Tuesday, September 07, 2021

Coach narrowly alleges grounds for cancellation of similar marks

Tapestry, Inc. v. Chunma USA, Inc., 2021 WL 1534988, No. 20-CV-0271 (JMF) (S.D.N.Y. Apr. 19, 2021)

Tapestry (Coach) sued Chunma for trademark infringement, false designation of origin, false advertising, and cancellation of Chunma’s registered trademarks under the Lanham Act, unfair competition and trademark infringement under New York state common law; and injury to business reputation under New York’s GBL, based on Chunma’s products bearing logos that allegedly infringe upon Coach’s trademarks, including Coach’s well-known “Signature C” mark. Chunma’s motion to dismiss the cancellation claims was denied.  

The claim for cancellation of the ‘675 Mark was based on fraud in obtaining the trademark registration and misrepresentation of source, whereas their claim for cancellation of the ’549 and ’077 Marks was based on misrepresentation of source alone.



For fraud, Coach alleged that Chunma made a material misrepresentation in its trademark registration application, in particular that the mark was in use as of the application date, when in fact there was no bona fide use until years later. Chunma also allegedly misrepresented the specimen that it submitted alongside its application as a “SCANNED ACTUAL TAG” when, in fact, it was merely a “computer illustration, digital image, or similar mockup” that the PTO would not have accepted.

As for false suggestion of a connection, Coach explicitly alleged that Chunma’s marks “falsely suggest a connection with Plaintiffs.”

However, with respect to the ’549 and ’077 Marks, the misrepresentation of source claim was “a close question.”  “[I]t is well established that “allegations ... of the type that typically support a claim of likelihood of confusion under Section 2(d)” do not suffice to state a claim for cancellation of an incontestable mark based on misrepresentation of source under Section 14(3).” (I note that, looking at TSDR, Coach requested an extension of time to oppose at least one of these marks, but does not seem to have actually opposed them.) “Significantly, even intentional copying of a plaintiff’s trademark does not, standing alone, state a misrepresentation claim.” Instead, a plaintiff must plead “specific facts reflecting [the defendant’s] activity that, if proved, would amount to an attempt to create the impression that [the plaintiff] is the source of [the defendant’s] services” or goods, such as conduct outside use of the registered mark itself.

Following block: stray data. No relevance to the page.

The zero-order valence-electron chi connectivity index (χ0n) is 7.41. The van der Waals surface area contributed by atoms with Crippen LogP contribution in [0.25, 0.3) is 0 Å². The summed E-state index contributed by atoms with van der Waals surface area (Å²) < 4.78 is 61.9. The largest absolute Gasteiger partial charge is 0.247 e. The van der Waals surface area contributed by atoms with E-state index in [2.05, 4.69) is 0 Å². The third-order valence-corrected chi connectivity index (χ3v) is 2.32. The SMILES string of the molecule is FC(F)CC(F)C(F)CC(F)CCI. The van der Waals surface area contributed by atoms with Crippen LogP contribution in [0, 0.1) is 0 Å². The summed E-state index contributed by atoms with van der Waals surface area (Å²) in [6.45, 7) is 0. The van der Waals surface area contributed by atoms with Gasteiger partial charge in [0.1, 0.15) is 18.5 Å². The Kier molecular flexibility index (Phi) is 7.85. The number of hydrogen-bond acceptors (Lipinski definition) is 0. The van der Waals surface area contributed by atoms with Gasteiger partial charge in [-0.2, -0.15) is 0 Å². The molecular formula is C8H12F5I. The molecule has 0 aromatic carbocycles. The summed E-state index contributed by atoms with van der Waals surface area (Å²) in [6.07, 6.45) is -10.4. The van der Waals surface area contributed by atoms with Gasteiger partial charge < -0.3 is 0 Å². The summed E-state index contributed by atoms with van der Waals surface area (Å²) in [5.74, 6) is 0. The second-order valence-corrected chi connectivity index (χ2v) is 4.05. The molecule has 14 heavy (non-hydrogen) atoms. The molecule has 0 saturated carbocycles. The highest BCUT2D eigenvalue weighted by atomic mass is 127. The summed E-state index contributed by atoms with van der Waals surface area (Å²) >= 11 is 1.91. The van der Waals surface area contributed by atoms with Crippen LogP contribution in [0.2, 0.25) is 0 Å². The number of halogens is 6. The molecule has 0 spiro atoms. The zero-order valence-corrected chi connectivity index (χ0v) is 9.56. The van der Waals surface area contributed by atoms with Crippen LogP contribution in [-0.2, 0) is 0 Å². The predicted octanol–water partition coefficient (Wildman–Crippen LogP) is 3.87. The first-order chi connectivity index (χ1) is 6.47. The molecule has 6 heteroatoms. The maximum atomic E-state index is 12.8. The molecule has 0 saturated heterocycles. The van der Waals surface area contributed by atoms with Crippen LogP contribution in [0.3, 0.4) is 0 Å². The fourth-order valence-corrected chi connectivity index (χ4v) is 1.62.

The complaint did “narrowly” state a claim. Coach pled that Chunma sells “products bearing logos and source-identifying indicia and design elements that are studied imitations of [Plaintiffs’ well-known] Signature C Mark,” with “reckless disregard or willful blindness to Plaintiffs’ rights, and/or with bad faith, for the purpose of trading on the goodwill and reputation of the Signature C Mark” and to “deceive consumers, the public, and the trade into believing that there is a connection or association between [Chunma] ... and [the] Coach” brand. The complaint also showed images showing close similarities between Coach’s trademarks and some of Chunma’s products. Viewed in the light most favorable to plaintiffs, that sufficed for now, though Coach would “ultimately bear a heavy burden to prove this claim by clear and convincing evidence.”

accused product


The subsequent stipulation to a permanent injunction did not cover the registrations, but there is apparently a confidential settlement agreement that may have covered them.

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